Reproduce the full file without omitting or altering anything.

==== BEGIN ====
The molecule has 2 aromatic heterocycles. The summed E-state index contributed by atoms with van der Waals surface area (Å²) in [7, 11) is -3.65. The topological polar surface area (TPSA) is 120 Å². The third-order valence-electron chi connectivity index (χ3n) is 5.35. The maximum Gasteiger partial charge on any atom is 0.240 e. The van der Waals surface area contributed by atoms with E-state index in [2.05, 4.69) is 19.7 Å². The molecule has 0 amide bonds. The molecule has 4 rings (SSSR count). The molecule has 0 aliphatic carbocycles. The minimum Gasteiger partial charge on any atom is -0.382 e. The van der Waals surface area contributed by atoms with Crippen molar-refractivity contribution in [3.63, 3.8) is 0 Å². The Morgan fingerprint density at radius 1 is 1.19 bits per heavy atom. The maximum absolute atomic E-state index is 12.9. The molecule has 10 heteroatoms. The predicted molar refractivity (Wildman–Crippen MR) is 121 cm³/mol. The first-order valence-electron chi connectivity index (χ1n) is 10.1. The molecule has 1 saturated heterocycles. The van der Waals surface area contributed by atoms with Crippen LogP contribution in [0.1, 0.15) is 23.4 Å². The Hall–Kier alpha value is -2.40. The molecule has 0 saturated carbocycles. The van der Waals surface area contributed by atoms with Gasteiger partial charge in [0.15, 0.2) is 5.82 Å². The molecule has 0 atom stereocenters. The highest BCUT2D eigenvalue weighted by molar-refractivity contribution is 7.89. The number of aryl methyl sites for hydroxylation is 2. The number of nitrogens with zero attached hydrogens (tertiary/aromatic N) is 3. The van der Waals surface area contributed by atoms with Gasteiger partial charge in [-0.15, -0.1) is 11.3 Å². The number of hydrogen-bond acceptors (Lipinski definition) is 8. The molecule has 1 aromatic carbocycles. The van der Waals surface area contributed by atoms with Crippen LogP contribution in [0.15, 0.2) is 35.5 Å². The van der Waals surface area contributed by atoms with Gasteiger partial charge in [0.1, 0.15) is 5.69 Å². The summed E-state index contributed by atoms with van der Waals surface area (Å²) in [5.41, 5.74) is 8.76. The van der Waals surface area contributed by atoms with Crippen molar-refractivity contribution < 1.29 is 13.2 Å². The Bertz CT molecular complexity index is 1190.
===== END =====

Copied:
The molecule has 2 aromatic heterocycles. The summed E-state index contributed by atoms with van der Waals surface area (Å²) in [7, 11) is -3.65. The topological polar surface area (TPSA) is 120 Å². The third-order valence-electron chi connectivity index (χ3n) is 5.35. The maximum Gasteiger partial charge on any atom is 0.240 e. The van der Waals surface area contributed by atoms with E-state index in [2.05, 4.69) is 19.7 Å². The molecule has 0 amide bonds. The molecule has 4 rings (SSSR count). The molecule has 0 aliphatic carbocycles. The minimum Gasteiger partial charge on any atom is -0.382 e. The van der Waals surface area contributed by atoms with Crippen molar-refractivity contribution in [3.63, 3.8) is 0 Å². The Morgan fingerprint density at radius 1 is 1.19 bits per heavy atom. The maximum absolute atomic E-state index is 12.9. The molecule has 10 heteroatoms. The predicted molar refractivity (Wildman–Crippen MR) is 121 cm³/mol. The first-order valence-electron chi connectivity index (χ1n) is 10.1. The molecule has 1 saturated heterocycles. The van der Waals surface area contributed by atoms with Crippen LogP contribution in [0.1, 0.15) is 23.4 Å². The Hall–Kier alpha value is -2.40. The molecule has 0 saturated carbocycles. The van der Waals surface area contributed by atoms with Gasteiger partial charge in [0.15, 0.2) is 5.82 Å². The molecule has 0 atom stereocenters. The highest BCUT2D eigenvalue weighted by molar-refractivity contribution is 7.89. The number of aryl methyl sites for hydroxylation is 2. The number of nitrogens with zero attached hydrogens (tertiary/aromatic N) is 3. The van der Waals surface area contributed by atoms with Gasteiger partial charge in [-0.15, -0.1) is 11.3 Å². The number of hydrogen-bond acceptors (Lipinski definition) is 8. The molecule has 1 aromatic carbocycles. The van der Waals surface area contributed by atoms with Crippen LogP contribution in [0.15, 0.2) is 35.5 Å². The van der Waals surface area contributed by atoms with Gasteiger partial charge in [0.1, 0.15) is 5.69 Å². The summed E-state index contributed by atoms with van der Waals surface area (Å²) in [5.41, 5.74) is 8.76. The van der Waals surface area contributed by atoms with Crippen molar-refractivity contribution < 1.29 is 13.2 Å². The Bertz CT molecular complexity index is 1190.